High cholesterol can be inherited, but it’s often the result of unhealthy lifestyle choices, such as inactivity, smoking and an unhealthy diet. Metabolic conditions such as type 2 diabetes can also influence an individual’s cholesterol and triglyceride levels.
Behavioural risk factors
Unhealthy diet: A diet high in saturated fat (found, for example, in animal products) and trans fats (found in various industrially processed foods) can lead to an increase in cholesterol levels. Excess sugar and starch intake contributes to high triglycerides.
Physical inactivity: Being physically inactive can have a detrimental effect on non-HDL cholesterol levels. regular physical activity as been shown to have a beneficial impact by reducing non-HDL cholesterol concentrations.
Smoking: Cigarette smoking damages the walls of the blood vessels, making them more likely to accumulate fatty deposits. Smokers are 2-4 times more likely to develop heart disease than non-smokers. Conversely, smoking cessation typically leads to an increase in HDL cholesterol levels.
Obesity: The typical dyslipidaemia of obesity consists of increased triglycerides, decreased HDL cholesterol with HDL dysfunction, and normal or slightly increased non-HDL cholesterol.
Diabetes: High blood sugar reflects in part greater insulin insensitivity which contributes to higher levels of very low-density lipoprotein (VLDL) production by the liver and in turn lower HDL cholesterol. High blood sugars from Diabetes may also directly damage the lining of the blood vessels.
Non-modifiable risk factors
Heredity: The quantity of cholesterol produced by the body is partly genetically determined. Familial hypercholesterolemia (FH) leads to high cholesterol and, if untreated, to early heart attacks and heart disease. Each child of an individual with FH has a 50% chance of inheriting the disorder. There are many genes that impact cholesterol levels by small increments; having a lot of these genes that raise cholesterol is also not healthy. Therefore, screening parents, siblings, and children of a person diagnosed with FH to find others who may have inherited the genes is essential.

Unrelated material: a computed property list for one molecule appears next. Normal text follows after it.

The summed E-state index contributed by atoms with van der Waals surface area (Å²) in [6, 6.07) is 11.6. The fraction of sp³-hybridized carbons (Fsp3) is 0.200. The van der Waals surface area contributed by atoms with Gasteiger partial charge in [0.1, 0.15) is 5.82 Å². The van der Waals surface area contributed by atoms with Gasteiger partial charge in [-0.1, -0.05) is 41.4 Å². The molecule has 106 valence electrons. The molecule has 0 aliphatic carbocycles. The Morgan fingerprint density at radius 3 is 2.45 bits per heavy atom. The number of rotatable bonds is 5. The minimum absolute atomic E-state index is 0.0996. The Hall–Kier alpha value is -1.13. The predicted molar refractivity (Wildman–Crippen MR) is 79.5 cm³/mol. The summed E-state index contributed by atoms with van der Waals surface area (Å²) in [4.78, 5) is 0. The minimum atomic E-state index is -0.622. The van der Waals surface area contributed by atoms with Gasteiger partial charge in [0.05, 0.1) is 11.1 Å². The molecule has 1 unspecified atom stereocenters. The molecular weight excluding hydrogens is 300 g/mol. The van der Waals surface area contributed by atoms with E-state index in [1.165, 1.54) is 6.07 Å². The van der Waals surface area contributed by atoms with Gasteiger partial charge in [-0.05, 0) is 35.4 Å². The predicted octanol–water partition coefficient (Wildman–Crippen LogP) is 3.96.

Age: Growing older constitutes a risk factor, as metabolism changes as with advancing age and may predispose individuals to dyslipidemia. For instance, with advancing age, the liver becomes less able to remove cholesterol containing lipoproteins. Furthermore, age reflects years of exposure to undesirable factors. The earlier one reduces this, the better one is able to age in a healthy fashion.
Gender: High cholesterol affects both men and women. However, oestrogen, a female hormone, raises HDL cholesterol levels, partially explaining the lower risk of CVD observed in pre-menopausal women. Conversely, LDL-cholesterol rises after menopause, which again increases the risk in post-menopausal women.
High cholesterol is also in itself a risk factor for serious health conditions. If left untreated, it can lead to atherosclerosis. This, in turn, may lead to heart disease, stroke, and other vascular diseases. The higher the LDL, the higher the risk.